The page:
There certainly can be a difference between OEM brakes and cheap aftermarket ones. I've seen many, many cars come in with aftermarket brakes with a noticeable difference in pedal feel and stopping distance. And yes, it is always more expensive to have someone do something vs. doing it yourself. Labor isn't free. Call a plumber to replace a water heater and he will charge more than it would cost to do it yourself. Nothing wrong with that.
 

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Perhaps, if the car has air suspension, it is a good idea to place stands while working under the car with the weels on the ground.
Maybe it is feasable to choose offroad mode to bring it in the highest position.
 

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Thanks for providing a great education! "Comments" reads (consistent with what I thought I knew) "there's a lot of metal...from the break-in of new parts," that can seem "scary," but "is normal." I understood that, in the old days, cautious drivers changed oil after the first thousand miles to remove that metal to avoid internal abrasion.

But "Properties" reads "Insolubles %" "Should be" "<0.6 but sample is actually way below, at just "0.1."

Begs the question, "why change oil at 5,000 miles?" Is the level of dissolved metallic elements, eg., 29 ppm iron, problematic? Do the dissolved elements from left-over machining lubricants, eg. Silicon, impair the oil's viscosity and lubricating function?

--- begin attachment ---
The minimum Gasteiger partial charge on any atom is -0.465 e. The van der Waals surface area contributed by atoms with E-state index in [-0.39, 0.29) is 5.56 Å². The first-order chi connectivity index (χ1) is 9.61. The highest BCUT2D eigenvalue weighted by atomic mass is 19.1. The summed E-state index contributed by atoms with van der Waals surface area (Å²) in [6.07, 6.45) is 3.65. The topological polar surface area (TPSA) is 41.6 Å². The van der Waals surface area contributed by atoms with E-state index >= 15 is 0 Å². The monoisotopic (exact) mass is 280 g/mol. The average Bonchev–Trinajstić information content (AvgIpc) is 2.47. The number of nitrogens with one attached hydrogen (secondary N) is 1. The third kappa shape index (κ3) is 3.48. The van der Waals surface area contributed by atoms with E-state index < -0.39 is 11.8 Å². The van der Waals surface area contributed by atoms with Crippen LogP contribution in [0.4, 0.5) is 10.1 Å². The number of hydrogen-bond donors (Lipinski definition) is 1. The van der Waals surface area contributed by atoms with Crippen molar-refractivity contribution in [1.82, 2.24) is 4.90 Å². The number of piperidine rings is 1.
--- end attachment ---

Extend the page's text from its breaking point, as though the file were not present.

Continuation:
Just a liberal arts major trying to understand. No war, holy or otherwise, intended. :)
There is no compelling reason in modern engines under normal duty to perform early oil changes other than "peace of mind". This sample is yet more evidence on the already mountainous pile of evidence backing up the idea of following manufacturer suggested oil change intervals. There is nothing "wrong" with early intervals, you are just trading dollars for your mental state without the benefit of evidence to justify your action.
 

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Yeah you may not need a lift. A T30 for the splash pan screws, a 6mm allen to drain the filter, the filter wrench and a 17mm for the drain plug is all you need.

There certainly can be a difference between OEM brakes and cheap aftermarket ones. I've seen many, many cars come in with aftermarket brakes with a noticeable difference in pedal feel and stopping distance. And yes, it is always more expensive to have someone do something vs. doing it yourself. Labor isn't free. Call a plumber to replace a water heater and he will charge more than it would cost to do it yourself. Nothing wrong with that.